Americans call July 4, 1776 Independence Day; it’s an inaccuracy that is indicative of both our best and worst traits as a society. It speaks to what lives in the heart of American determination, because it celebrates the day America announced it had enough of British rule. It’s a defiant, boastful point of view to pinpoint the signing of the Declaration of Independence as the day that America became its own country. It speaks volumes about our force of will, as a people.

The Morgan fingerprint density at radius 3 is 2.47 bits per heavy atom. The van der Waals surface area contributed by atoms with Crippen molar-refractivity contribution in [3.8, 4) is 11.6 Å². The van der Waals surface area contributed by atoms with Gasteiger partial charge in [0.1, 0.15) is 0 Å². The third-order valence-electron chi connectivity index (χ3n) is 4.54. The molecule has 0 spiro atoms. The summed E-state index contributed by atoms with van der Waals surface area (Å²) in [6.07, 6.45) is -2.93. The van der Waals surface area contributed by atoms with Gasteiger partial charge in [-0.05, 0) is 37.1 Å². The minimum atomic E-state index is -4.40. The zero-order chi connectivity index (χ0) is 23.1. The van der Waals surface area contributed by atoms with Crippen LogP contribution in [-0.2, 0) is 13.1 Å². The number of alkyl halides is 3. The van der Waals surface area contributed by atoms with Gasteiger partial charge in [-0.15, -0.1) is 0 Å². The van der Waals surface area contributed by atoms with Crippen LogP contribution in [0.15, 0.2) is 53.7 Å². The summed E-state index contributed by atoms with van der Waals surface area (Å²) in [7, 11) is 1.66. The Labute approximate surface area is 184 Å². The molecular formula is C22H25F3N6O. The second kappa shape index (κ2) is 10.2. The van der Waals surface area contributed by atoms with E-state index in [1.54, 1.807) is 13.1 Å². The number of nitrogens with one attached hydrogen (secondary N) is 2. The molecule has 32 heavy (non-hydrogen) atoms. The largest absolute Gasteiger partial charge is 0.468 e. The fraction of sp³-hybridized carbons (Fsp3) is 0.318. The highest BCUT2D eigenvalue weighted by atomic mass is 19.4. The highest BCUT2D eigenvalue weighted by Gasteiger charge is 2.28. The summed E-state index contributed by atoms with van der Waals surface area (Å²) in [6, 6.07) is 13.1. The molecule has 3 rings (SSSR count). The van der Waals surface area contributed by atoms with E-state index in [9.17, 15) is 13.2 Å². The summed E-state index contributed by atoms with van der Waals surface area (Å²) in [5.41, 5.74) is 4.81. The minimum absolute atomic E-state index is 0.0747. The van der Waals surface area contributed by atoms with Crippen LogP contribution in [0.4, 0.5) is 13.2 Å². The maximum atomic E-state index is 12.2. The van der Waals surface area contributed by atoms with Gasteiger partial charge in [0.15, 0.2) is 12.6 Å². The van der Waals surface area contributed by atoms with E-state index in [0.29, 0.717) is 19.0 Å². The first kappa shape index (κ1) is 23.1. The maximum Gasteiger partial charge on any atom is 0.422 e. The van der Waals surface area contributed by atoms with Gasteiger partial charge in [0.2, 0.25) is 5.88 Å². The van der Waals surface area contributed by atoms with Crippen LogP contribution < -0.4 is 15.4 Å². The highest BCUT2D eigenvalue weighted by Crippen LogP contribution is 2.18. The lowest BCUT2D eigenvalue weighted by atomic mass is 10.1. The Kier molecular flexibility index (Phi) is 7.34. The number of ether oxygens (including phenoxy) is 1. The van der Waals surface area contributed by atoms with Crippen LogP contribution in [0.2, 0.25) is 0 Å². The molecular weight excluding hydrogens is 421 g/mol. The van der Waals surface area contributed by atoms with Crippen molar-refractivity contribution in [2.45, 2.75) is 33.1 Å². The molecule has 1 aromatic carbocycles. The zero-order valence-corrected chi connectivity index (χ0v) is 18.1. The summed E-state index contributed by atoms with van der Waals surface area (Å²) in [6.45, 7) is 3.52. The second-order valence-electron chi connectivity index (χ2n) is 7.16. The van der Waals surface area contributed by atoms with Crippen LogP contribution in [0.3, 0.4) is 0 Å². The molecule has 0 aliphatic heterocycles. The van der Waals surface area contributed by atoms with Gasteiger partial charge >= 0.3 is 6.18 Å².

But it also illustrates one of our biggest failings. Because we tend to be so results-oriented, we sometimes give short shrift to the massive efforts taken to achieve those results. The American Revolution did not begin on ‘Independence Day,’ and it certainly didn’t end there. We tend to forget that the 4th of July was, in some ways, symbolic in nature; the Founding Fathers offering tangible proof that the United States intended to be free, and that they would not waver from achieving that end. For the most part, the actual war for freedom lay ahead. It was a call to arms for both America and England.
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